Fera Pharma Pounces on Abandoned Pfizer Pediatric Glaucoma Drug

Pfizer_Tayfun Coskun/Anadolu Agency via Getty

Tayfun Coskun/Anadolu Agency via Getty Images

In February 2021, Pfizer reported that it was going to stop marketing a drug for a rare type of glaucoma called infantile aphakic glaucoma. It expected to discontinue the drug on May 1. Pfizer was the only company manufacturing Phospholine Iodide drops, and for children with this rare form of glaucoma, which is a disease of the eye that causes increased intraocular pressure that can lead to blindness, the only other alternative was surgery.

Aphakic glaucoma is a common complication of surgery for congenital cataracts. Diagnosis is typically based on increased intraocular pressure and optic nerve head cupping, because children often can’t perform a visual field exam. The prevalence of glaucoma after pediatric cataract surgery is, according to the American Academy of Ophthalmology, often as high as 41%.

At the time, Pfizer stated, “We regret to inform you that after careful consideration Pfizer has made the decision to discontinue Phospholine Iodide. The manufacturing of Phospholine Iodide is complex and requires a series of external partners. Over the years, the P.I. supply chain has become increasingly unstable…. Use of P.I. has declined over the years, and based on recent prescription data, we estimate that the number of patients using the medicine is approximately 100 in the U.S.”

Now, Pfizer has made a deal with a small Locust Valley, New York-based company, Fera Pharmaceuticals, to manufacture and market the drug. The drug was originally approved in 1960. In July, the U.S. Food and Drug Administration (FDA) granted an extended shelf life for PI from 24 months to 36 months. The drug currently runs around $100 for 5 milliliters. Neither Pfizer nor Fera have released any financial terms, which has some concerned the price will go up. Pfizer plans to continuing consulting for Fera.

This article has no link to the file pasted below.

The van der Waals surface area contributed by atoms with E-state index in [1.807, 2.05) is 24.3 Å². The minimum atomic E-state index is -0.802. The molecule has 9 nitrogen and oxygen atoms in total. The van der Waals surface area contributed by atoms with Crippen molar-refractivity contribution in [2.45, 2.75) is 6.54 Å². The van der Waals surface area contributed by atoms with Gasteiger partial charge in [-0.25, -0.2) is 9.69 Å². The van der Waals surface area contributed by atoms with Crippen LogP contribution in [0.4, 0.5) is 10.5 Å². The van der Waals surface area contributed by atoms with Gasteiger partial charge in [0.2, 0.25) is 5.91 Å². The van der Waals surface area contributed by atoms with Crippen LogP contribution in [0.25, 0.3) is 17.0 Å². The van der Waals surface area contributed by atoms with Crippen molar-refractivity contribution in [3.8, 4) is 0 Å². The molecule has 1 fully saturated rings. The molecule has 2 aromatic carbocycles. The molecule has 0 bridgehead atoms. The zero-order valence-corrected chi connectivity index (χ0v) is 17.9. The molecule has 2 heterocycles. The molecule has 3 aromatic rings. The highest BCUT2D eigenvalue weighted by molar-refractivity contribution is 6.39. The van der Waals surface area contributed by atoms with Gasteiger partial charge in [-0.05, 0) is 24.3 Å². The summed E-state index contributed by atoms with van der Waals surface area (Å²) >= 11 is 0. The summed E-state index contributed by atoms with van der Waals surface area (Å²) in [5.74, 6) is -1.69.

David Walton, an ophthalmologist at Massachusetts General hospital, told CBS Boston in May that the drops are “uniquely successful for these patients who have this special kind of glaucoma…. Pfizer has not been very helpful, frankly. Pfizer could do much, much more to be responsible before just checking out and saying we are not going to provide it.”

Pfizer, in its original statement, noted, “P.I. is no longer routinely used in general glaucoma care, but a limited number of ophthalmologists continue to use it for select patients as an add-on therapy.”

Alternative treatments include prostaglandins, beta-blockers, cholinergics, alpha adrenergic inhibitors, carbonic anhydrase inhibitors, Rho kinase inhibitors, nitric oxides, as well as laser treatment and surgery.

Fera has not made an announcement about the deal or its plans. It was founded and run by former Sandoz U.S. chief executive officer Frank DellaFera. It is a specialty pharma company currently focusing on the eye care arena, and specializes in underserved therapeutic categories.

Fera is a privately held company and states that its goal “is to realize opportunities via acquisitions, in-licensing, developing and marketing abbreviated new drug applications (ANDAs), new drug applications (NDAs) and 505(b)(2) NDA products.”

On August 7, Fera announced that it was launching a 4mg tablets of dexamethasone in blister packs. It was already marketing a 100-count bottle package size.

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